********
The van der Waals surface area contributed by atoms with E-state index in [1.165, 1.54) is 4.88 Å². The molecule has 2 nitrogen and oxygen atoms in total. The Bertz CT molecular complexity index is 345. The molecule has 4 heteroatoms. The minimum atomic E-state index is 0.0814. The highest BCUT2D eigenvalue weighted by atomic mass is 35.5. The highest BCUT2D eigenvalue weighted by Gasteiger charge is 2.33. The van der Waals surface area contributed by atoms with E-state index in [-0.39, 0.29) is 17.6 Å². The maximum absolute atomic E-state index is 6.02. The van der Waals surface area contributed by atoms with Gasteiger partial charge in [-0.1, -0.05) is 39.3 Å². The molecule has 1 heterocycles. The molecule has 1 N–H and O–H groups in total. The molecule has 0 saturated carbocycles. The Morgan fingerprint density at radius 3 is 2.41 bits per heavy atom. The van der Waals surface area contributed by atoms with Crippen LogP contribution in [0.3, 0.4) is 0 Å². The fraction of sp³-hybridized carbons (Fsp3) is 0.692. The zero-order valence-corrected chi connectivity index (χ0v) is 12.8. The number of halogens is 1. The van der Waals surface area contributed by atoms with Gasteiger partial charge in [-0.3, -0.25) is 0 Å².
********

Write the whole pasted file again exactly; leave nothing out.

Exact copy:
The van der Waals surface area contributed by atoms with E-state index in [1.165, 1.54) is 4.88 Å². The molecule has 2 nitrogen and oxygen atoms in total. The Bertz CT molecular complexity index is 345. The molecule has 4 heteroatoms. The minimum atomic E-state index is 0.0814. The highest BCUT2D eigenvalue weighted by atomic mass is 35.5. The highest BCUT2D eigenvalue weighted by Gasteiger charge is 2.33. The van der Waals surface area contributed by atoms with E-state index in [-0.39, 0.29) is 17.6 Å². The maximum absolute atomic E-state index is 6.02. The van der Waals surface area contributed by atoms with Gasteiger partial charge in [-0.1, -0.05) is 39.3 Å². The molecule has 1 heterocycles. The molecule has 1 N–H and O–H groups in total. The molecule has 0 saturated carbocycles. The Morgan fingerprint density at radius 3 is 2.41 bits per heavy atom. The van der Waals surface area contributed by atoms with Crippen LogP contribution in [0.3, 0.4) is 0 Å². The fraction of sp³-hybridized carbons (Fsp3) is 0.692. The zero-order valence-corrected chi connectivity index (χ0v) is 12.8. The number of halogens is 1. The van der Waals surface area contributed by atoms with Gasteiger partial charge in [-0.3, -0.25) is 0 Å².